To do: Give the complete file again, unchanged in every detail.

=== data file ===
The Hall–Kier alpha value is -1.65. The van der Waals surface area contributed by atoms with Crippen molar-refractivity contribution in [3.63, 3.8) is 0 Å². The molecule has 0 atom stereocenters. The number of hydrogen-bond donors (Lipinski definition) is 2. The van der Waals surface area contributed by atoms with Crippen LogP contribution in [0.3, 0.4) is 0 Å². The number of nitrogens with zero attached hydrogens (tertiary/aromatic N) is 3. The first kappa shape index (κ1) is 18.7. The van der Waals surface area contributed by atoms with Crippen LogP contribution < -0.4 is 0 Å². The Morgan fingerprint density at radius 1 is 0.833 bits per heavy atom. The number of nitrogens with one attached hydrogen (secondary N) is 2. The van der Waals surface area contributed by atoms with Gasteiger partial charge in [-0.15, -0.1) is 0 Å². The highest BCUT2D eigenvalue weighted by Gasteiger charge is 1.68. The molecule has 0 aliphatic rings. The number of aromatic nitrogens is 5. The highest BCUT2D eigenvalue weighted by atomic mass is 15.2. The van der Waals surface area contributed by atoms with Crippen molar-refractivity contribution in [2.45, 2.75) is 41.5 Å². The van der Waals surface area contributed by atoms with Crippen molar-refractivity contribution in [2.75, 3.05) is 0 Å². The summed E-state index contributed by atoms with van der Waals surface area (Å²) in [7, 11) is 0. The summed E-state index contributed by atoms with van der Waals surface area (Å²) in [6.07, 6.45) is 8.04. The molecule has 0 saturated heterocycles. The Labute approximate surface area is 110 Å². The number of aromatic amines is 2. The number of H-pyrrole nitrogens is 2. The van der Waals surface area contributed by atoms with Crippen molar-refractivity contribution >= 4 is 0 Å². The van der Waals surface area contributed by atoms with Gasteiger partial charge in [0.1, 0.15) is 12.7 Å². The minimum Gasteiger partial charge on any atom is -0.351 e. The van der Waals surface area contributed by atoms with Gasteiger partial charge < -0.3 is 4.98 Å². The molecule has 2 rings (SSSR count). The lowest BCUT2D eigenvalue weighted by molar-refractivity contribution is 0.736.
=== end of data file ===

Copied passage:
The Hall–Kier alpha value is -1.65. The van der Waals surface area contributed by atoms with Crippen molar-refractivity contribution in [3.63, 3.8) is 0 Å². The molecule has 0 atom stereocenters. The number of hydrogen-bond donors (Lipinski definition) is 2. The van der Waals surface area contributed by atoms with Crippen LogP contribution in [0.3, 0.4) is 0 Å². The number of nitrogens with zero attached hydrogens (tertiary/aromatic N) is 3. The first kappa shape index (κ1) is 18.7. The van der Waals surface area contributed by atoms with Crippen LogP contribution < -0.4 is 0 Å². The Morgan fingerprint density at radius 1 is 0.833 bits per heavy atom. The number of nitrogens with one attached hydrogen (secondary N) is 2. The van der Waals surface area contributed by atoms with Gasteiger partial charge in [-0.15, -0.1) is 0 Å². The highest BCUT2D eigenvalue weighted by Gasteiger charge is 1.68. The molecule has 0 aliphatic rings. The number of aromatic nitrogens is 5. The highest BCUT2D eigenvalue weighted by atomic mass is 15.2. The van der Waals surface area contributed by atoms with Crippen molar-refractivity contribution in [2.45, 2.75) is 41.5 Å². The van der Waals surface area contributed by atoms with Crippen molar-refractivity contribution in [2.75, 3.05) is 0 Å². The summed E-state index contributed by atoms with van der Waals surface area (Å²) in [7, 11) is 0. The summed E-state index contributed by atoms with van der Waals surface area (Å²) in [6.07, 6.45) is 8.04. The molecule has 0 saturated heterocycles. The Labute approximate surface area is 110 Å². The number of aromatic amines is 2. The number of H-pyrrole nitrogens is 2. The van der Waals surface area contributed by atoms with Crippen molar-refractivity contribution >= 4 is 0 Å². The van der Waals surface area contributed by atoms with Gasteiger partial charge in [0.1, 0.15) is 12.7 Å². The minimum Gasteiger partial charge on any atom is -0.351 e. The van der Waals surface area contributed by atoms with Gasteiger partial charge < -0.3 is 4.98 Å². The molecule has 2 rings (SSSR count). The lowest BCUT2D eigenvalue weighted by molar-refractivity contribution is 0.736.